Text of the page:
Alternative Treatment for Mast Cell Tumors in Dogs

By Hunter Darden

Mast cell tumors are clusters that grow in the benign or malignant tissues of dogs. They typically reside on the skin, in the blood stream, the gastrointestinal system or the liver. A mast cell tumor manifests itself in the form of an elevated pink lump. It is more common in English bulldogs, Boston terriers, pugs and boxers and golden retrievers typically 8.5 to 9.5 years of age. There are possible hereditary, environmental and viral disease factors behind the formulation of mast cells.

Symptoms and Diagnosis of Master Cell Tumors

The mass cell tumors contain histamine, enzymes and heparin that can be released into the system. This would typically trigger such side effects as blood in the stool, itching, blood clotting problems, duodenal ulcers and vomiting. To diagnose mast cell tumors, it is necessary to do a biopsy or to aspirate some of the cells through a needle to be examined. A red blood cell count could also be done, along with a urinalysis. The typical means for medical care for a malignant master cell is through surgery, radiation or chemotherapy. It can take its toll on your dog’s overall well-being.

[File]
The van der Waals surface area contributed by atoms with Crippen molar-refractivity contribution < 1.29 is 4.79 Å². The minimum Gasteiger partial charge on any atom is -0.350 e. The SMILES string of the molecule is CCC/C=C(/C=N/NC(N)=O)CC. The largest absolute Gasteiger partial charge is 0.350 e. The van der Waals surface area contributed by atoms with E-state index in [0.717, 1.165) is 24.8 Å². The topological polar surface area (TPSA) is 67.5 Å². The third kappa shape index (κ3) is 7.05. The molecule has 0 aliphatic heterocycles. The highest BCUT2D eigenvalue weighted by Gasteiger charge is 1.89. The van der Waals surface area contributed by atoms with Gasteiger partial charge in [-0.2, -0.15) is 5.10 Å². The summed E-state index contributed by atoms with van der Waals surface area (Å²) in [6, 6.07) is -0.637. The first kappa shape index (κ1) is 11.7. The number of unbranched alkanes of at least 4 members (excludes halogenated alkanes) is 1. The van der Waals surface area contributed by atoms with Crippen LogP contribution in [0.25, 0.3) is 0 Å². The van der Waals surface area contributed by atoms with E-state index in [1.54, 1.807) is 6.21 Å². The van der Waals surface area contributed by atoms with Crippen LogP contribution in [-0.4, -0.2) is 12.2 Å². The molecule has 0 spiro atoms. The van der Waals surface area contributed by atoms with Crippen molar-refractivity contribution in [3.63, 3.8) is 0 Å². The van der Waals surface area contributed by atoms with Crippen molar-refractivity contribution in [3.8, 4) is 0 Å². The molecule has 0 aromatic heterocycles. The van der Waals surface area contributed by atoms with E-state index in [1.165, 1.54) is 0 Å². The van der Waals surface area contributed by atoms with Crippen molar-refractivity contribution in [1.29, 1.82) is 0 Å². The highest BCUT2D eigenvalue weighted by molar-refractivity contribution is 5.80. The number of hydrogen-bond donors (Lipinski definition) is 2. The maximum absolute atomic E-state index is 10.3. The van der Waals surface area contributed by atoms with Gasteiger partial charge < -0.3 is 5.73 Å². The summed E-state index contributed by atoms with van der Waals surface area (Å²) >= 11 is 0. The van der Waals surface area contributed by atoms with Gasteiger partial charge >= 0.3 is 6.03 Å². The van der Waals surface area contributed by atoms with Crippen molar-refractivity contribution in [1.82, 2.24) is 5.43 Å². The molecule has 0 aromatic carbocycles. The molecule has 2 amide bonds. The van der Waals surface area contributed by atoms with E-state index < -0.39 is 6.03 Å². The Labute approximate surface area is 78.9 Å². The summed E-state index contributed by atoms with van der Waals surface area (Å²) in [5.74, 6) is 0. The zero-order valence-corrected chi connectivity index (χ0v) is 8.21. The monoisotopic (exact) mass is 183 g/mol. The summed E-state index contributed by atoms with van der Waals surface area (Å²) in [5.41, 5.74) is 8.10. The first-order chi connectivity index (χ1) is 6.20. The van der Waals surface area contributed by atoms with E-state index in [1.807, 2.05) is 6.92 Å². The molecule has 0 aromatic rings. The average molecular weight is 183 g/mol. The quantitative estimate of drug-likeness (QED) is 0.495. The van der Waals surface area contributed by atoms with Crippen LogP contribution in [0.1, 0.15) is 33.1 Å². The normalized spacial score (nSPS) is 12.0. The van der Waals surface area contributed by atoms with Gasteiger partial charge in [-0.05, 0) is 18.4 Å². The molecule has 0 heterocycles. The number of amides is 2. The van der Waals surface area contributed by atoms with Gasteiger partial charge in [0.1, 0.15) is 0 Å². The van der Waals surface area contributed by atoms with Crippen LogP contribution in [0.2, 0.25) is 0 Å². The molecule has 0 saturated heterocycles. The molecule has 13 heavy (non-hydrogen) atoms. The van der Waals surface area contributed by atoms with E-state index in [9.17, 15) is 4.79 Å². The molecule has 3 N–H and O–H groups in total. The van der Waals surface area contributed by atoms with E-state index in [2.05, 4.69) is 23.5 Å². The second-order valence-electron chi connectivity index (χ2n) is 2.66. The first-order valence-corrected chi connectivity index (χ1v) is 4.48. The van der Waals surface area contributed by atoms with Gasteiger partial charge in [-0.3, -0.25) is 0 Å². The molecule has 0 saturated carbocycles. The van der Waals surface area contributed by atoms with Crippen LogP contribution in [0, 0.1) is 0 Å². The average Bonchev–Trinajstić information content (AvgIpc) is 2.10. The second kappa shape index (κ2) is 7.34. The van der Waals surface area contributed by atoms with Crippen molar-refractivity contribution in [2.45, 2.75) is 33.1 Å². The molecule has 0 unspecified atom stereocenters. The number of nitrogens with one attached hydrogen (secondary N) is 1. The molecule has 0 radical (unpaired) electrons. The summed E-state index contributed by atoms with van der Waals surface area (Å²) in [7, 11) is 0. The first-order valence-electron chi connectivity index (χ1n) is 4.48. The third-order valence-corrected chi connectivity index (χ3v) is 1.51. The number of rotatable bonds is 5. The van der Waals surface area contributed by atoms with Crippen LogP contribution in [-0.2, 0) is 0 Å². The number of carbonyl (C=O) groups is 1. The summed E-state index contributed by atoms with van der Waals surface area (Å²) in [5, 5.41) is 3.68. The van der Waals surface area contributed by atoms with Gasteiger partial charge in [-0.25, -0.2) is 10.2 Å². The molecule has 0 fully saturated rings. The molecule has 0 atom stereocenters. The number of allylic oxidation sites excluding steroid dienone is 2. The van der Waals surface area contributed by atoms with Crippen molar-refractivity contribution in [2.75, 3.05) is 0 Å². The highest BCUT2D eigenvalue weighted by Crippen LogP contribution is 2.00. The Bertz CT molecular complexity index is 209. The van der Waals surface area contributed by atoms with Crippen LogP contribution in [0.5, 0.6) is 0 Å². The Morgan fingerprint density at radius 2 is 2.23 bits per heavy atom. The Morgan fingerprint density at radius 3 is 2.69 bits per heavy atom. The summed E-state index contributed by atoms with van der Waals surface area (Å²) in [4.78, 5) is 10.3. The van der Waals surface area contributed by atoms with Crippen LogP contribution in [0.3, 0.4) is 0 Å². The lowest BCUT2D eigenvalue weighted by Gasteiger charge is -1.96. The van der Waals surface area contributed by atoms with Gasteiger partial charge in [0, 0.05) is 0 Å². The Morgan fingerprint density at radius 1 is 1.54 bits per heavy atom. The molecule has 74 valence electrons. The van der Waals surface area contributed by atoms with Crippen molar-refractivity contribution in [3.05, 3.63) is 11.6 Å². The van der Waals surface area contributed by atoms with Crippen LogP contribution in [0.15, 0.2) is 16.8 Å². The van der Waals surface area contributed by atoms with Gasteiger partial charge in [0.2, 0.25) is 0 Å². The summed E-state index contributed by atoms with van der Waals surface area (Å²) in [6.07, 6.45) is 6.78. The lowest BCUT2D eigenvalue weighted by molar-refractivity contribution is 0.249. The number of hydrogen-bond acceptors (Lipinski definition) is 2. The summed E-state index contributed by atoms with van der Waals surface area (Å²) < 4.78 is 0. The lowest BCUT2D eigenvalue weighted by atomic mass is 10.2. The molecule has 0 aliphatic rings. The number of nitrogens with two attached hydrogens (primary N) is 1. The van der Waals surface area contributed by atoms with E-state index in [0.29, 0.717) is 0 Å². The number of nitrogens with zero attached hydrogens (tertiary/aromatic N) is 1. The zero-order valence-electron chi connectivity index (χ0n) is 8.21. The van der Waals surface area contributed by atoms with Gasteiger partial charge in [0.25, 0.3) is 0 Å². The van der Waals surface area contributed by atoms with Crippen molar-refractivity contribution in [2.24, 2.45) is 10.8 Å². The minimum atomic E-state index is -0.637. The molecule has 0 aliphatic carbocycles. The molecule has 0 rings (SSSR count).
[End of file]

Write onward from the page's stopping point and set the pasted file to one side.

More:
Alternative Treatments for Master Cell Tumors

There are also homeopathic remedies, herbs and supplements that are aids in strengthening the dog’s immunity system to be able to ward off the cancer more easily. Some of the effective herbs include Burdock root, an aid that encourages liver function that would, thereby, aid in toxin and waste extraction. Red clover is helpful toward warding off tumors while acting as a cleaning and strengthening agent. Alfalfa is a good cancer-preventative herb. Astragalus consists of an alkaloid that prevents cancer from spreading as well as strengthening the immune system. Dandelion helps to motivate liver function and the digestive process working as a diuretic. Garlic, echinacea, mushrooms and green tea encourages immunity, helping cell growth as well. Milk thistle acts as a protectorate of the liver and can be an aid in reversing liver insult due to chemotherapy.

Author

Hunter Darden is an author of four children's books, a novel, and a black-and-white photography book. She is also a humor/inspiration newspaper columnist having written for The Charlotte Observer. Darden has a degree in psychology from Meredith College. She was the 2005 recipient of the Meredith College Career Achievement Award and the NC General Federation of Women's Clubs Excellence in Creative Writing Award.